Thursday, March 5, 2015

In Case You Missed It ...

Last week the European Union, the world's largest economic entity, set out its goals for carbon reduction between now and 2050. You may have missed the story--it got minimal notice in the Times, and a bare mention in the Guardian. And the announcement is provisional: the EU Commission's draft needs to be reviewed by the 28 member states, who need to determine their national objectives, before a final version is submitted to the UN COP 21 process by the end of this month. Still, a few elements of this version might be worth the world's notice:

  • First, the overall target: 60% reduction of carbon emissions by 2050 (in relation to 2010 levels), a rephrasing of the previous goal (50% of 1990 levels), and thus a disappointingly low threshold, not adequate, in the view of environmental groups, to reach the global goal of a 2 degrees C increase in global temperature this century.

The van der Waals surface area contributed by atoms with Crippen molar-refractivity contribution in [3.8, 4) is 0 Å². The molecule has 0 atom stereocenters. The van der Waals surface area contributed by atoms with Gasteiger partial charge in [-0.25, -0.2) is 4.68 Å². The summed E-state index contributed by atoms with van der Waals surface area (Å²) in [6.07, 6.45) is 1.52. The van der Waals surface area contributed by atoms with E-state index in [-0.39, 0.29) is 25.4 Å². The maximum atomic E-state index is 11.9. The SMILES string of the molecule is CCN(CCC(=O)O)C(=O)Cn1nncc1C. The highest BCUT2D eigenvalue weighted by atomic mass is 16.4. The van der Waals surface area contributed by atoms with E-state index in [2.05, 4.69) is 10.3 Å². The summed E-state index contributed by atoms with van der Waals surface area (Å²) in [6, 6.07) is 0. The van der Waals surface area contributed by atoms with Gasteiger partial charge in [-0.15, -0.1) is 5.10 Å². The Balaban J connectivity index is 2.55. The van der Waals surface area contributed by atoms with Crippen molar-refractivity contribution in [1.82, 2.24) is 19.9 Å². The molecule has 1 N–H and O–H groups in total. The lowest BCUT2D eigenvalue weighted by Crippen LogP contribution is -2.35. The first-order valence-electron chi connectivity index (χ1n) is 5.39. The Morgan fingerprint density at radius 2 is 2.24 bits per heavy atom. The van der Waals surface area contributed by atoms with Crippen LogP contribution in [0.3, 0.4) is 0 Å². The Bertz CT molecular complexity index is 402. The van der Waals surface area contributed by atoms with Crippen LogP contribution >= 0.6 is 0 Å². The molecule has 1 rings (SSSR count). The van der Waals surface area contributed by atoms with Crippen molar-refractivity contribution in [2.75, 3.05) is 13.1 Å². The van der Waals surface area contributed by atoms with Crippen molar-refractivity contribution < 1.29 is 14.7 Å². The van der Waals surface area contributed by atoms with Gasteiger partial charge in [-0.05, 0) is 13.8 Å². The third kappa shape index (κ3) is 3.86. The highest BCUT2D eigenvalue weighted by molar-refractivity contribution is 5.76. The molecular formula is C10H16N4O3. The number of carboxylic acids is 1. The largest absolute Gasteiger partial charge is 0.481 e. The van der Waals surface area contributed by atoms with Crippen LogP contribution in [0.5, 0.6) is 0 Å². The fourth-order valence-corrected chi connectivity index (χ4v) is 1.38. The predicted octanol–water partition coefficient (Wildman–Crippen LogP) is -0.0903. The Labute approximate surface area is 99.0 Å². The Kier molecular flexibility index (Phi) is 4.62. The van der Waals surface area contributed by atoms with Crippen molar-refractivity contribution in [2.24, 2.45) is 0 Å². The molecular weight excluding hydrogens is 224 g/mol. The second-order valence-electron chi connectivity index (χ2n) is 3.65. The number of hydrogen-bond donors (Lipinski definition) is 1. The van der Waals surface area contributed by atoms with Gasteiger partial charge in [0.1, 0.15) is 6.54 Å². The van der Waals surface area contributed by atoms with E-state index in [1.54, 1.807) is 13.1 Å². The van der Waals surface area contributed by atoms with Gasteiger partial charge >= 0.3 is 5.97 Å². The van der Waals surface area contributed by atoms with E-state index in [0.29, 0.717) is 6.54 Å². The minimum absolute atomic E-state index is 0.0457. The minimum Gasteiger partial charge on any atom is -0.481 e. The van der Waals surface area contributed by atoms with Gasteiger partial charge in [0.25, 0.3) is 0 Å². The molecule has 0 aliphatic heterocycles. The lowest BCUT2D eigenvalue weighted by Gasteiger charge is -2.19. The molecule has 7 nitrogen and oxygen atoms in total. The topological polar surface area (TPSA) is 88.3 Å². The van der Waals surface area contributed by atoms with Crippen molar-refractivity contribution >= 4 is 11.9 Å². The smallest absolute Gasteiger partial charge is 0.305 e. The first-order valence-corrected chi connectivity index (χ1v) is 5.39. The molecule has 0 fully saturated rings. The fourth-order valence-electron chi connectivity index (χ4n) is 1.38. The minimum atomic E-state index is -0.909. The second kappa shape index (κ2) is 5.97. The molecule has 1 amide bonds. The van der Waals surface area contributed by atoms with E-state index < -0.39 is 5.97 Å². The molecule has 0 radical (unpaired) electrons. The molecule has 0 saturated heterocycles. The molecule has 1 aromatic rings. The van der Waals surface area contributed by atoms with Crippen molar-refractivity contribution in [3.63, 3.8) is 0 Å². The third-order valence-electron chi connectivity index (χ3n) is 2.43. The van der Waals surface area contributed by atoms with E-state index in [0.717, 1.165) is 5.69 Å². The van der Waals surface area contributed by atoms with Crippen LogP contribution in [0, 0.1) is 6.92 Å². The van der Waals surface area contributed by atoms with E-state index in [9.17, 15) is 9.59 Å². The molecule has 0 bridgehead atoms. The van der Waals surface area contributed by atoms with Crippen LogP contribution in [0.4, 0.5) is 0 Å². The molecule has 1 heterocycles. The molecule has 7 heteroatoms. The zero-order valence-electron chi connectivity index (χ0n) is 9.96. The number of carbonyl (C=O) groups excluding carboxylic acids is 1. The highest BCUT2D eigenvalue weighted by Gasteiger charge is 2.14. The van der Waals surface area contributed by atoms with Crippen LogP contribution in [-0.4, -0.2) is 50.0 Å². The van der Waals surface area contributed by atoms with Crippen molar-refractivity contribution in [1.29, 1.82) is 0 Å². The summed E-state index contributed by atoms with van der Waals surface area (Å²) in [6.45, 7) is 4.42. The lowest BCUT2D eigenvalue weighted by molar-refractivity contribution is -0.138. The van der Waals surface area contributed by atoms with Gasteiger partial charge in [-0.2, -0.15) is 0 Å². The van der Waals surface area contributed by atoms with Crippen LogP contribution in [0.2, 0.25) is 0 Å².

• Second, the politics: by getting its draft out early, the EU is presumably trying to get the two other major entities,  the US and China, to commit sooner and more specifically to goals which, aggregated, would drive the larger process by their overwhelming size. Europe is the 3rd largest emitter, not big enough to leverage the global process by itself, but more amenable by far than the two larger polluters.
  • Finally--and this is the real story, buried in fine print--the EU is calling for a legally binding protocol, with UN enforcement and 5-year monitoring, of whatever agreements are put on the table in Paris. Will this sit well with Senator Imhofe or the Chinese Central Committee? Maybe not, but it is a useful conversation to be launching now, 9 months before the Paris agreement risks being dispersed in generalities and good wishes.

Now the public sphere, here especially and wherever else it can, needs to take up that conversation, if the 'shaming' or national peer pressure mechanisms are going to work. Otherwise, we should all be working on those massive walls to keep out the seawater and desperate climate migrants ...

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